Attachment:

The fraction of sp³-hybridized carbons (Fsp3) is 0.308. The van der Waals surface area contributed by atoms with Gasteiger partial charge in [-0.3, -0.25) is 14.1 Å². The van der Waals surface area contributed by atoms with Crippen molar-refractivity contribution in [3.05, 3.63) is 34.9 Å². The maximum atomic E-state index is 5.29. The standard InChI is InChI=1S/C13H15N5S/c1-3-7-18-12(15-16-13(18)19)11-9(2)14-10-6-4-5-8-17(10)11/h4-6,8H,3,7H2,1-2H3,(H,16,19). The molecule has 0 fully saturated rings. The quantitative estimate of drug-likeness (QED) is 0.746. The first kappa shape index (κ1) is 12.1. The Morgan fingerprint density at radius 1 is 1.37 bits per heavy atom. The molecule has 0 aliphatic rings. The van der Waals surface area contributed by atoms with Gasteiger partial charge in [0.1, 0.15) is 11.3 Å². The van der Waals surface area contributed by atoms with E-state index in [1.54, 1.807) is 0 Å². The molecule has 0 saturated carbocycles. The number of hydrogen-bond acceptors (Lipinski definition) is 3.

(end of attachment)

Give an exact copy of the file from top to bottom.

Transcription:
The fraction of sp³-hybridized carbons (Fsp3) is 0.308. The van der Waals surface area contributed by atoms with Gasteiger partial charge in [-0.3, -0.25) is 14.1 Å². The van der Waals surface area contributed by atoms with Crippen molar-refractivity contribution in [3.05, 3.63) is 34.9 Å². The maximum atomic E-state index is 5.29. The standard InChI is InChI=1S/C13H15N5S/c1-3-7-18-12(15-16-13(18)19)11-9(2)14-10-6-4-5-8-17(10)11/h4-6,8H,3,7H2,1-2H3,(H,16,19). The molecule has 0 fully saturated rings. The quantitative estimate of drug-likeness (QED) is 0.746. The first kappa shape index (κ1) is 12.1. The Morgan fingerprint density at radius 1 is 1.37 bits per heavy atom. The molecule has 0 aliphatic rings. The van der Waals surface area contributed by atoms with Gasteiger partial charge in [0.1, 0.15) is 11.3 Å². The van der Waals surface area contributed by atoms with E-state index in [1.54, 1.807) is 0 Å². The molecule has 0 saturated carbocycles. The number of hydrogen-bond acceptors (Lipinski definition) is 3.